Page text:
In person, Kuyukov is a passionate and eloquent campaigner for an end to all nuclear testing. But when it comes to art, he allows his images to speak for themselves. And those images offer the people of Kazakhstan a unique celebration of the beauty of their landscape and culture, as well as an unflinching testimony to the horrors that nuclear weapons testing has inflicted upon them.
Inspiration and Destiny
For Karipbek Kuyukov, his birthplace was his destiny.
“I was born in the village of Yegyndybulak, which is located 100 kilometres (60 miles) away from the Semipalatinsk, the former Soviet Union’s nuclear weapons test site,” he told EdgeKz. “This land is sacred to me not only because it is my motherland, but also because my forefathers were born here and lived there. For me, it is the most beautiful land in Kazakhstan.”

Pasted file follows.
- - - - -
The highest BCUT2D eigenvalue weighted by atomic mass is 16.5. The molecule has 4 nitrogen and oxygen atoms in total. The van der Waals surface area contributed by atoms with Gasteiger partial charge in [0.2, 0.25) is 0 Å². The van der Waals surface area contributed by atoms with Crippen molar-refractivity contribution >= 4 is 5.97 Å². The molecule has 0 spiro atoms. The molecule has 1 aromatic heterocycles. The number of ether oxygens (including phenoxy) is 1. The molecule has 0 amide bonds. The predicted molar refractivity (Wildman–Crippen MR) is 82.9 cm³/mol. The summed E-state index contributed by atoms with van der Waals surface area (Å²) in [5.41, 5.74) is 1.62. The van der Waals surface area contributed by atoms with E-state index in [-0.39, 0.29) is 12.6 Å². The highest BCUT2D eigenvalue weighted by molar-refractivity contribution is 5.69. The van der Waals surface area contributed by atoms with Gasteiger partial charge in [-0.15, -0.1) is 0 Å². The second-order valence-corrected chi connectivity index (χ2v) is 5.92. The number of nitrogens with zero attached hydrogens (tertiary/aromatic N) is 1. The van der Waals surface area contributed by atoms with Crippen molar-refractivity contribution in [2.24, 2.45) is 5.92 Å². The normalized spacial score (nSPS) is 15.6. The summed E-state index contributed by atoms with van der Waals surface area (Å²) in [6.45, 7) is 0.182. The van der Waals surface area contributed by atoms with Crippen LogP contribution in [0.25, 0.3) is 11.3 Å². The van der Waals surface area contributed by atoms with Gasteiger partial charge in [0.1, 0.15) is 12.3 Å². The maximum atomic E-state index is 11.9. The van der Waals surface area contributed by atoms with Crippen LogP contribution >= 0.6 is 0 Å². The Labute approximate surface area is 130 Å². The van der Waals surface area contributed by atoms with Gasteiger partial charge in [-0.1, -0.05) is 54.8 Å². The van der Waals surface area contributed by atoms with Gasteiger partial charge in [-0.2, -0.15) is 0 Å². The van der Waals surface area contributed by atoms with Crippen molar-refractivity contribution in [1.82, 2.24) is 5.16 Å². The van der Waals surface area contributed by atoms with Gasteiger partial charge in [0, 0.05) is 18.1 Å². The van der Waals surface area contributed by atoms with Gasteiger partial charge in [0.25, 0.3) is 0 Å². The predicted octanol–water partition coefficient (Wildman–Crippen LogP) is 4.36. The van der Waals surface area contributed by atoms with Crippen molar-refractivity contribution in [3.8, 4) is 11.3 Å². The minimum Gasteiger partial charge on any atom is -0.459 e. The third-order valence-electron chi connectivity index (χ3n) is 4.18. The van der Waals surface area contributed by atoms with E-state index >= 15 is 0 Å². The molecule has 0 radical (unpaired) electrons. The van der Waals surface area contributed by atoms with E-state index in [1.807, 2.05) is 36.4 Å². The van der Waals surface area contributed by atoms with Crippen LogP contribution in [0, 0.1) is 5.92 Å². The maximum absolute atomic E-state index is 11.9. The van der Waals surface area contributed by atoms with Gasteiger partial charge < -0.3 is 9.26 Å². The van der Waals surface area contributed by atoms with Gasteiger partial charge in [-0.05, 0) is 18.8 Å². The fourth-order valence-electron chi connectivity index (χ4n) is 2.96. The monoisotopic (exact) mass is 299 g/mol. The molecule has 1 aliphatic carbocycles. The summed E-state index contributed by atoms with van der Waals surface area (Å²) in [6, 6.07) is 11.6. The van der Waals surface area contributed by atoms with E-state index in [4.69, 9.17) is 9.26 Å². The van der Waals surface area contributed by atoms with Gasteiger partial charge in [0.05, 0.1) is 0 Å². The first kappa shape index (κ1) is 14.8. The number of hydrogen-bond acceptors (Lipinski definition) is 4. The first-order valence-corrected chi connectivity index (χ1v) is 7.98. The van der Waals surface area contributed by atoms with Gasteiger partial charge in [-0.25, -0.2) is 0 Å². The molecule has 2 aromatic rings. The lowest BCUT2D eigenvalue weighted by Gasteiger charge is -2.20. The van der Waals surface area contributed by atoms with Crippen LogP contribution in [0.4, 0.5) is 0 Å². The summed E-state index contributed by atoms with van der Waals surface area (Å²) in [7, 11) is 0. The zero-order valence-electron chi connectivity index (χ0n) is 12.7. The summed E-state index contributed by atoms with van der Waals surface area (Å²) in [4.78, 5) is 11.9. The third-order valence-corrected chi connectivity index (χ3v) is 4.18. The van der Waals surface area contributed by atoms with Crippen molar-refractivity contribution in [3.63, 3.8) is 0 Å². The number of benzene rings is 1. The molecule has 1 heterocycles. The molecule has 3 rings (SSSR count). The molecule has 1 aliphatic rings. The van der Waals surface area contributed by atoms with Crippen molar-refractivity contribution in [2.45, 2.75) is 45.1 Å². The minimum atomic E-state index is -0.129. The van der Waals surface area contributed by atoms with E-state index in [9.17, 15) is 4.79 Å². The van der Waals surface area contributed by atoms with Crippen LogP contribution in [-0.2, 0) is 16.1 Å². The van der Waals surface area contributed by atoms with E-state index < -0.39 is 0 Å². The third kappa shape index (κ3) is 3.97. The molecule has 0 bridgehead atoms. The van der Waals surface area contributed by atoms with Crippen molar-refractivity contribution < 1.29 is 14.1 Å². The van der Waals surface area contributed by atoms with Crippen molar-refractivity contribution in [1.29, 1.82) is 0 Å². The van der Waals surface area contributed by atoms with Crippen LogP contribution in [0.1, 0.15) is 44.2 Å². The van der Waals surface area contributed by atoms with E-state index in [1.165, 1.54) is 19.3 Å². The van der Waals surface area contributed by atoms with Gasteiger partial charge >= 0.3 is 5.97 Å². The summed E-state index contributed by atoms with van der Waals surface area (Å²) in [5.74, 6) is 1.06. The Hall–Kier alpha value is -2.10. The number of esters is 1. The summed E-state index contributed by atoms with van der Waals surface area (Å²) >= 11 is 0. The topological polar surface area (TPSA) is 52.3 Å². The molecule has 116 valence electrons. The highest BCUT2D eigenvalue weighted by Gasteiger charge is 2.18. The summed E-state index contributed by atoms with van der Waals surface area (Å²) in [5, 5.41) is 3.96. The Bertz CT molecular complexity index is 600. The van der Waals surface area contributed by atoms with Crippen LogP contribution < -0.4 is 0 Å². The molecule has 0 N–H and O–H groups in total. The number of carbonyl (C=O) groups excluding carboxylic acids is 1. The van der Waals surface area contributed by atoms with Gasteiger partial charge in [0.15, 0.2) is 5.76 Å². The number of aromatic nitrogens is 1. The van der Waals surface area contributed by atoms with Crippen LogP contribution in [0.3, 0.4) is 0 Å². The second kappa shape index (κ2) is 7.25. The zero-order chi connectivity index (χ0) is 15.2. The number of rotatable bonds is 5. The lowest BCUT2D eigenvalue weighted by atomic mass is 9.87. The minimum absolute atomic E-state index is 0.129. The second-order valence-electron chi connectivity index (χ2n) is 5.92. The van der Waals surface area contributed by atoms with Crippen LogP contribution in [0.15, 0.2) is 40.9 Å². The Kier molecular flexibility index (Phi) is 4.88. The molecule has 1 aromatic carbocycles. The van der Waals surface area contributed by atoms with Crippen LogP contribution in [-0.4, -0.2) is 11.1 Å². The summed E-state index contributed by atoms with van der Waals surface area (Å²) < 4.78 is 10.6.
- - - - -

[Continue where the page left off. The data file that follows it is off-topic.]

The beauty of the land of his native region are Kuyukov’s clear inspiration in his landscapes. But he also recognizes the frightful radiation legacy of the 40 years of Soviet nuclear tests that caused him to be born without arms and that loom large in his series of paintings on that theme. “Years ago during the testing, my parents bore witness to those bright and vast mushroom clouds as they filled the sky,” he says. “When I was born, I was born without arms, and it was a shock to my mother. Later, when I was old enough to understand, my father would tell me how he would drive along the steppe roads and would be stopped by military soldiers for trespassing on the forbidden territory – even though this was the shortest way from one place to another.”
No one was warned about the danger of the monster explosions that shook the earth and filled the sky, Kuyukov recalls. “My parents would climb on the hill to better see the nuclear mushrooms, although they were instructed to lie down on the ground and cover themselves,” he said. “I remember the armoires shaking and the rattling of dishes. I remember announcements on the radio which would inform us about additional ‘peaceful nuclear explosions’.”